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The ECB goes further than expected

For the ECB, the situation was becoming more and more complicated : inflation close to all-time low (both for headline and core figures), long-term inflation expectations at their all-time low, the effective euro threatening to appreciate further, deteriorating global growth outlook. Moreover, the central bank cut dramatically its growth and inflation forecasts for 2016, respectively from 1.7 to 1.4% and from 1 to 0.1%. The 2018 inflation forecast is 1.6% only.

It was necessary to act and to overcome the disappointment generated by the December 2015 governing council (time extension of the PSPP and cut in the deposit rate to -0,30%).  This time, the ECB made big announcements:

  • Cut in the key rates: the refinancing and the marginal lending facily rates have been cut by 5 bps to respectively 0.00 and 0.25%. The deposit facility rate has been cut 10 bps to -0.40%. The ECB let the door open to further cuts.
  • Rise in the pace of QE purchases from 60 to 80 bn per month. Issuer and issue share limits for supranationals are raised from 33 to 50%.
  • Extension of the purchases to investment grade non-financial corporations.
  • New series of targeted longer-term refinancing operations (TLTRO-2), each with a four-year maturity, at a rate of between -0.40% and 0%. As such, banks will be able to borrow a total amount of up to 30% of their outstanding loans to non-financial businesses and households (excluding housing loans) as at January 2016.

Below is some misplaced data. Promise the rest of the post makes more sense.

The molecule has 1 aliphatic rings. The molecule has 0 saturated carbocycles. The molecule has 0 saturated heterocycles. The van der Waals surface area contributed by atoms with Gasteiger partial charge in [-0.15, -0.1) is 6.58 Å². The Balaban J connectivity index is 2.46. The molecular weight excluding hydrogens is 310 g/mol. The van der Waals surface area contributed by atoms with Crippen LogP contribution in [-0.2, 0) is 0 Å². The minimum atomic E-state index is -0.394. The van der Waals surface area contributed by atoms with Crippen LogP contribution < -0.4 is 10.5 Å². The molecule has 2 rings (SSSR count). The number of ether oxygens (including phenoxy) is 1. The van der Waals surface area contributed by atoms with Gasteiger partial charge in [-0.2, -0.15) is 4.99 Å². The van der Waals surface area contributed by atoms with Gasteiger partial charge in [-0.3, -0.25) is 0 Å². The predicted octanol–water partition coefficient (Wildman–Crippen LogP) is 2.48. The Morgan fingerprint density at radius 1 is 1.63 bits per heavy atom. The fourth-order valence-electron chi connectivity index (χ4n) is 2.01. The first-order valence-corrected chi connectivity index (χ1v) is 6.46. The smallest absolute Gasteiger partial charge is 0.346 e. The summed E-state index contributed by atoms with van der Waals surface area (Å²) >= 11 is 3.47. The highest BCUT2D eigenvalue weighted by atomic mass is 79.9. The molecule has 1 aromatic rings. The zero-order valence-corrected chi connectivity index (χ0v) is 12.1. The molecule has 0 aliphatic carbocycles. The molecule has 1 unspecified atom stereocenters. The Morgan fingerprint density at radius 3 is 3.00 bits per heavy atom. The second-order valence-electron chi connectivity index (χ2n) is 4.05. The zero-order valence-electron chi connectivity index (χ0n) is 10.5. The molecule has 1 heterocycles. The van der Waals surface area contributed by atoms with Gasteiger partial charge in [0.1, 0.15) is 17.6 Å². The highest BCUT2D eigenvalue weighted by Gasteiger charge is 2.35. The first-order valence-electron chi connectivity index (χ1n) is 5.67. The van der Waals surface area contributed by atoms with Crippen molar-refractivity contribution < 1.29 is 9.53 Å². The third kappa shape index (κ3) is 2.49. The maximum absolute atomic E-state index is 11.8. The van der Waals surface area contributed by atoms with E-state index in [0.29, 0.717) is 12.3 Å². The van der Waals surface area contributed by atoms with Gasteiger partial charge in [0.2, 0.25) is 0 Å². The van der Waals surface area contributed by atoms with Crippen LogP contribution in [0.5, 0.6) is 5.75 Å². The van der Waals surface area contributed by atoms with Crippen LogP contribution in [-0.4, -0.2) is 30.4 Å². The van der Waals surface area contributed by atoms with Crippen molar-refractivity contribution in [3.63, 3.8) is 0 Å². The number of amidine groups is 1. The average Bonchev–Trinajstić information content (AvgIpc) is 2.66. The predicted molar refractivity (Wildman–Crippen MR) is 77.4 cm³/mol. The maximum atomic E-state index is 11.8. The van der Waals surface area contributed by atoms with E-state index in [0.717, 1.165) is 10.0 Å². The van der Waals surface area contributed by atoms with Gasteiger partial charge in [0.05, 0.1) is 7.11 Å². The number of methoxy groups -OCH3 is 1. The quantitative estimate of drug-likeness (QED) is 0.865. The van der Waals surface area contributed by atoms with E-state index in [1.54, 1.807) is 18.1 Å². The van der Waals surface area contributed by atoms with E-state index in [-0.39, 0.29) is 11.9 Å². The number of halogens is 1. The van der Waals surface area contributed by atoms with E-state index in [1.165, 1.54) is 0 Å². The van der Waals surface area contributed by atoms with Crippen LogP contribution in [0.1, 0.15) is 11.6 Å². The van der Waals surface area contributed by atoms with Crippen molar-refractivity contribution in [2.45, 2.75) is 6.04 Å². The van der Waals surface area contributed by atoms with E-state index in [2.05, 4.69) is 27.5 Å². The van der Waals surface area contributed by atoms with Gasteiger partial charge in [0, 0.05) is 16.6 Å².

What's the takeaway on these measures? Are they in line with expectations?

  • Mario Draghi made it clear that the ECB had no intention of lowering interest rates any further (even though that option is not officially ruled out). That is why a system of dual deposit rates has not been put in place. Mr Draghi says that such a system might have maintained expectations of future interest rate cuts, which is not in his plans. If need be, the ECB will further mobilise "unconventional" measures. This is a sign of appeasement for the banks, which fear for their profitability. 
  • The increase in assets that the ECB will purchase by March 2017 is up by €240bn (2.2% of GDP), which will bring the total amount of assets that the ECB will have bought by that time to nearly €1800 bn (16.5% of GDP). The increase in the programme is quite significant, but below expectations of an increase of €300 to 500 bn (via a simultaneous increase in the amount of securities purchased and the duration of the programme). That said, this "disappointment" should be put into perspective, because:

o   (1) the increase in monthly purchases is quite significant (+33%);

o   (2) the expansion of the QE to include corporate bonds profoundly changes the nature of it (the ECB is thereby making an implicit commitment to finance businesses with exceptional terms for the entire duration of the QE);

o    (3) the scheduled end of the QE (March 2017) is not set in stone. In particular, a new downward revision of the ECB's forecasts would quite naturally end up extending the securities purchasing programme.